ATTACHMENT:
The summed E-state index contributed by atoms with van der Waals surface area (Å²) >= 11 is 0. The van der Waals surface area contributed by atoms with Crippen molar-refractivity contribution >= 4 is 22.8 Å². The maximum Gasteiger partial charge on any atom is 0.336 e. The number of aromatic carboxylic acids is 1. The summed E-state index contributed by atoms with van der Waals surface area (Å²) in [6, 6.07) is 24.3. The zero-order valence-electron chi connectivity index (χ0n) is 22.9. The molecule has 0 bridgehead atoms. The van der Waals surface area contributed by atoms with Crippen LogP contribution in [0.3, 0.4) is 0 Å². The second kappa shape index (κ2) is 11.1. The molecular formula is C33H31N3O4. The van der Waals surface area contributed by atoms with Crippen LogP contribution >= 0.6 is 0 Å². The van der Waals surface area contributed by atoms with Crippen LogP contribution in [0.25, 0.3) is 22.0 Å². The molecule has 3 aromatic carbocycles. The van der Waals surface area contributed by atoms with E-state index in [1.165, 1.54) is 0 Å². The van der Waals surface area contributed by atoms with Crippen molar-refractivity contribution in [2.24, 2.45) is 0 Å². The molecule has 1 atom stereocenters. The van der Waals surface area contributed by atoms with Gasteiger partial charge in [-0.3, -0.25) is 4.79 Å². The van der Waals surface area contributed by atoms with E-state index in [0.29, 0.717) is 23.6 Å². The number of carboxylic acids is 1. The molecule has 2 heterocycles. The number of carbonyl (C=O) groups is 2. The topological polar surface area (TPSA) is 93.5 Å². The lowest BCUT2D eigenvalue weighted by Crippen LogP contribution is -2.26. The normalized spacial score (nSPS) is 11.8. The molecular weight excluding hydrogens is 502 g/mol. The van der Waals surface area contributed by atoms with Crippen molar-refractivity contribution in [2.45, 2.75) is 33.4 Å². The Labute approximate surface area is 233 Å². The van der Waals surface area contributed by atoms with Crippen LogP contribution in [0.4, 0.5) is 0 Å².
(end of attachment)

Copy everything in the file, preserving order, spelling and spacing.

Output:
The summed E-state index contributed by atoms with van der Waals surface area (Å²) >= 11 is 0. The van der Waals surface area contributed by atoms with Crippen molar-refractivity contribution >= 4 is 22.8 Å². The maximum Gasteiger partial charge on any atom is 0.336 e. The number of aromatic carboxylic acids is 1. The summed E-state index contributed by atoms with van der Waals surface area (Å²) in [6, 6.07) is 24.3. The zero-order valence-electron chi connectivity index (χ0n) is 22.9. The molecule has 0 bridgehead atoms. The van der Waals surface area contributed by atoms with Crippen LogP contribution in [0.3, 0.4) is 0 Å². The second kappa shape index (κ2) is 11.1. The molecular formula is C33H31N3O4. The van der Waals surface area contributed by atoms with Crippen LogP contribution >= 0.6 is 0 Å². The van der Waals surface area contributed by atoms with Crippen LogP contribution in [0.25, 0.3) is 22.0 Å². The molecule has 3 aromatic carbocycles. The van der Waals surface area contributed by atoms with E-state index in [1.165, 1.54) is 0 Å². The van der Waals surface area contributed by atoms with Crippen molar-refractivity contribution in [2.24, 2.45) is 0 Å². The molecule has 1 atom stereocenters. The van der Waals surface area contributed by atoms with Gasteiger partial charge in [-0.3, -0.25) is 4.79 Å². The van der Waals surface area contributed by atoms with E-state index in [0.29, 0.717) is 23.6 Å². The number of carboxylic acids is 1. The molecule has 2 heterocycles. The number of carbonyl (C=O) groups is 2. The topological polar surface area (TPSA) is 93.5 Å². The lowest BCUT2D eigenvalue weighted by Crippen LogP contribution is -2.26. The normalized spacial score (nSPS) is 11.8. The molecular weight excluding hydrogens is 502 g/mol. The van der Waals surface area contributed by atoms with Crippen molar-refractivity contribution in [2.45, 2.75) is 33.4 Å². The Labute approximate surface area is 233 Å². The van der Waals surface area contributed by atoms with Crippen LogP contribution in [0.4, 0.5) is 0 Å².